Lock Haven University has announced today the decision to move to a mostly remote learning environment for the fall 2020 semester with limited exceptions and limited on-campus residency. This is a revision of earlier announced plans, which relied more on face-to-face instruction and a semi-traditional on campus experience.
Looking at the recent rapid rise in COVID-19 infections across the country, Dr. Robert Pignatello, LHU president, said LHU has reached the consensus that bringing the entire campus community back – approximately 3,500 students, faculty and staff is, “too risky to undertake.”
“We are not winning the battle against COVID-19,” Pignatello argued. “Our students come from all parts of Pennsylvania, many from areas where the virus is now surging; they also come from 11 states and seven countries. This reality is of great concern and requires major changes to our operational plan.” “We can do a lot to mitigate the risk, and our original plan did so, but we have concluded that with the entire campus back, we cannot do enough to reduce the risk to our students, faculty and staff and their families, making these revisions necessary.”
While the majority of LHU’s courses will transition to remote delivery, some hands-on and experience-based courses will include face-to-face instruction. Studio art, labs, clinicals and some first-year-experience courses are among those that will be taught face-to-face with a limited number of students enrolled in these courses. International students, students experiencing hardship and students enrolled in face-to-face courses will be able to apply for on-campus residence by completing a housing exemption form. “We expect up to 85% of classes now to be remote and on campus residency to be two-thirds below the typical level,” Pignatello said. Any face-to-face activities and instruction will still end before Thanksgiving on Nov. 20 as previously planned.
Following the move to remote instruction in the spring, LHU remains confident in their ability to provide a more robust experience through remote learning to its students this fall. “Students will still receive the same high-quality education that The Haven is known for,” Pignatello said. “We have learned a lot about providing a more vigorous experience through remote learning. Our faculty are dedicated to student success and are committed to walking alongside our students as mentors and advisors, as will coaches and other staff members.”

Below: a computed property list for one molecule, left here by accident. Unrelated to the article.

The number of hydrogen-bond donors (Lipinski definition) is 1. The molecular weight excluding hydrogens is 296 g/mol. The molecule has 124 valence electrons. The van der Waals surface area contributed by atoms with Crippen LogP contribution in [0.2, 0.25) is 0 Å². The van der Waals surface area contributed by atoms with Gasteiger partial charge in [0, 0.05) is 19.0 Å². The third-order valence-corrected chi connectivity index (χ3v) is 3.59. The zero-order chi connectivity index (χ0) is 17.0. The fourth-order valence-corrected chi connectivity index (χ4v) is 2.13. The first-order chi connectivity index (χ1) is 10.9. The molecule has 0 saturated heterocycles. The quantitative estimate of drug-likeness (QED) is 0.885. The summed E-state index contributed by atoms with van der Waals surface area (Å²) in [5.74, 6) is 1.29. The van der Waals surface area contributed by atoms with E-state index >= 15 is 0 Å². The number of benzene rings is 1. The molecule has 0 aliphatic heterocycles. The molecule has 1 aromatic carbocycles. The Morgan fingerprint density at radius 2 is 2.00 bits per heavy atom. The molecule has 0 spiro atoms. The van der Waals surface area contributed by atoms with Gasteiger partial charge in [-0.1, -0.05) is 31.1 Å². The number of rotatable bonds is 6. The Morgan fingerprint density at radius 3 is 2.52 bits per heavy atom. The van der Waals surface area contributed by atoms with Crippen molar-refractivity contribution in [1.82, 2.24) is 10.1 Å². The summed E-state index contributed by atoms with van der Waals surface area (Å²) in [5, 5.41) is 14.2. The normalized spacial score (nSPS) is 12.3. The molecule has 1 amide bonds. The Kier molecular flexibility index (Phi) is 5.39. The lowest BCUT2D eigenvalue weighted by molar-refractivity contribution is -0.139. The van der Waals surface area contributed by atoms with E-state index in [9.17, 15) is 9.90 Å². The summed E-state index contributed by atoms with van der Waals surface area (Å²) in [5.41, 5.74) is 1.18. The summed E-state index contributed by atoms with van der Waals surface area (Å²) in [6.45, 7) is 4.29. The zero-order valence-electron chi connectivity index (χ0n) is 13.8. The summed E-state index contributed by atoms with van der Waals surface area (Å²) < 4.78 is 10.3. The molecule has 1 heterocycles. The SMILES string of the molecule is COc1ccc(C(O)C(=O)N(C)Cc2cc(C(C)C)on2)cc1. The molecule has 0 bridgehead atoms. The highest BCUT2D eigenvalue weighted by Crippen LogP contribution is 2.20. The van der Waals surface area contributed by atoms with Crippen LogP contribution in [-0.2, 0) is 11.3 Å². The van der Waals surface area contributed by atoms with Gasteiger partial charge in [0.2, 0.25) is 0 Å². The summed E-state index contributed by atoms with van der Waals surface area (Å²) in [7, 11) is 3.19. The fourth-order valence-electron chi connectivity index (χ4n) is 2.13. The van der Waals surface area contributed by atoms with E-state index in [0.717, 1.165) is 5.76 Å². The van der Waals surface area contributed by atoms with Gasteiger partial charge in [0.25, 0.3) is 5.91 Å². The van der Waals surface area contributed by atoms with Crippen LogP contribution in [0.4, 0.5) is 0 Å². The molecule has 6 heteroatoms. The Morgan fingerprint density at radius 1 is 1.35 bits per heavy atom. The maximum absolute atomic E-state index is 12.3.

Pignatello urged students to continue their studies despite the shift in modalities. The university is taking multiple measures to ensure a successful semester for students and to keep them connected and engaged. Students will receive assistance with access to technology, with any related hardships, increased mentorship and advisement and a reduction in the cost of attendance.
LHU students who will be transitioning to a fully on-line course delivery this fall will receive an approximate reduction in fees of $300 depending on course modality and campus location. “Starting, continuing and completing your degree is more important than ever, and we intend to help our students do that,” Pignatello stressed.
LHU also has examined many other challenges to holding the fall semester in person. The issues are complicated and present numerous obstacles to providing a safe and rewarding teaching and learning environment and campus experience at this time, according to Pignatello.
Factors which have informed the decision for LHU include the overall risk of contributing to the spread of the disease among students, their families, faculty and staff and the greater community. Other factors include inadequate testing and contact tracing including test result delays of up to two weeks, the challenge of adequate spacing for face-to-face instruction given existing classroom configurations, the high risk of an in-term outbreak and greater related disruption, the risk involved with high levels of congregate housing, the impact of unmonitored off campus activity and the increased risk to faculty and staff who have either personal or family vulnerabilities.
“Right now we feel that COVID-19 can spread far too easily in the everyday collegiate environment,” Pignatello said. “Having significantly fewer people on campus is an imperative to avoid this. Until the virus is under better control and we can return to safer and more normal operations, it is up to us as a family to look out for one another, to care for one another and to make hard decisions that are in our collective best interest to protect one another. There is hope late this year for vaccines, treatments and better testing. But that time is not now. This is a once in a century event in our history that requires short-term adjustments until it is safe to return to greater normalcy.”
More information will be provided to students through their LHU email. A hotline has been established for questions at 570-484-3700 and will be available from 8am-6pm beginning July 28. The university’s COVID-19 Frequently Asked Questions (FAQs) have been updated and can be viewed at www.lockhaven.edu/virusinfo/virusfaq.html. Questions also may be sent to firstname.lastname@example.org.
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Lock Haven University’s main campus is located on the West Branch of the Susquehanna River in the scenic mountains of Pennsylvania. The university offers 49 undergraduate majors and certifications with 47 minors and five graduate programs.
LHU is a member of Pennsylvania’s State System, the largest provider of higher education in the Commonwealth. Its 14 universities offer more than 2,300 degree and certificate programs in more than 530 academic areas of study. Nearly 520,000 system alumni live and work in Pennsylvania.
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